Oracle Releases Fusion Middleware 11g and JDeveloper Update
In what could be one of its most significant releases this year, Oracle today launched the latest version of its long anticipated middleware product family, Oracle Fusion Middleware 11g. The release sets out to tightly integrate its own technology with that acquired by BEA Systems, combining upgraded versions of the company’s SOA process suite WebLogic app server technology, WebCenter services components, an identity management solution, and software development tools. The latter includes an update to its JDeveloper IDE as the company also signals a push by Oracle for developers to move to declarative programming.
Speaking to an audience gathered in downtown Washington, D.C. that was webcast, Oracle president Charles Phillips touted Fusion 11g as a unifying platform for all of those components. "This is the foundation of how we will develop and deploy technology in general, all of our applications and the resulting infrastrucures attached, so it’s really the unifying point for a lot of things we are doing ," Phillips said.
"We’ve been trying to build a single stack technology," he added calling the Fusion suite "a pre-fabricated environment based on standards," which can be "patched and upgraded" up and down the entire stack.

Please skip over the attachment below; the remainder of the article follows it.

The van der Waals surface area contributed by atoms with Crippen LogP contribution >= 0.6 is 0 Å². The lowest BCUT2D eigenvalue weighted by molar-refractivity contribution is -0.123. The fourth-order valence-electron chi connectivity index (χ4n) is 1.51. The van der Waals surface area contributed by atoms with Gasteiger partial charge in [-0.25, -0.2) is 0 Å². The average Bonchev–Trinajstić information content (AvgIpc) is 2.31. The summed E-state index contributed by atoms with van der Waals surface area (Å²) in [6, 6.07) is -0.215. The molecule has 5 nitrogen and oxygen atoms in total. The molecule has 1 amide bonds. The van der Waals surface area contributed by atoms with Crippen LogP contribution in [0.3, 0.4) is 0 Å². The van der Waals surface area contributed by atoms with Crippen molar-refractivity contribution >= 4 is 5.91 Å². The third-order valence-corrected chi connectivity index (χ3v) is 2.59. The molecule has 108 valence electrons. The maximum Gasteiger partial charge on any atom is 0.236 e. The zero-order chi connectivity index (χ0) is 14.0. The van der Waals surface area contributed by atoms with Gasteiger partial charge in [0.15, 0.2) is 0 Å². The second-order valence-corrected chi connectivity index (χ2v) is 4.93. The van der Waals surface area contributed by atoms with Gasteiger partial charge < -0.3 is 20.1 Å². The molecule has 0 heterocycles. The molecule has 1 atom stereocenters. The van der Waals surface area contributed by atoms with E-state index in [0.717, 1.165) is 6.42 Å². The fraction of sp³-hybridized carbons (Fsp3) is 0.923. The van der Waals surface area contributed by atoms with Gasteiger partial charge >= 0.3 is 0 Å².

Ovum analyst Tony Baer saw no real surprises in today’s announcements, given that the company has previewed a combination of product suites over the past year while in development and the company has stuck to a well-publicized roadmap. Much of what was announced represents the fruits of Oracle’s integration of technologies acquired last year from enterprise app infrastructure company BEA Systems, maker of the WebLogic Java EE application server.
"That’s really the main event here," Baer said. "There are a lot of other pieces to this announcement, but without WebLogic, Fusion would essentially be a donut. WebLogic is a major platform and it fills that hole in the Fusion stack. This is what allows Oracle to broaden the reach of its Fusion Middleware. It gives them the critical mass to bring all these other pieces forward."
Nevertheless, the release of Fusion 11g is a major milestone and deliverable for Oracle and its customers, said IDC analyst Al Hilwa. In effect, the company was addressing two different audiences at today’s launch event, he said.
"There are those who tend to think about their enterprise architecture from the inside out," Hilwa said, "and they select their applications in a way that plugs into that architecture. They’re exemplified by the customers Oracle acquired with BEA. The company’s message to them is, this is great new middleware that’s the basis of our new apps. It’s standards based and best of breed, so you don’t have to be using our apps to be leveraging it."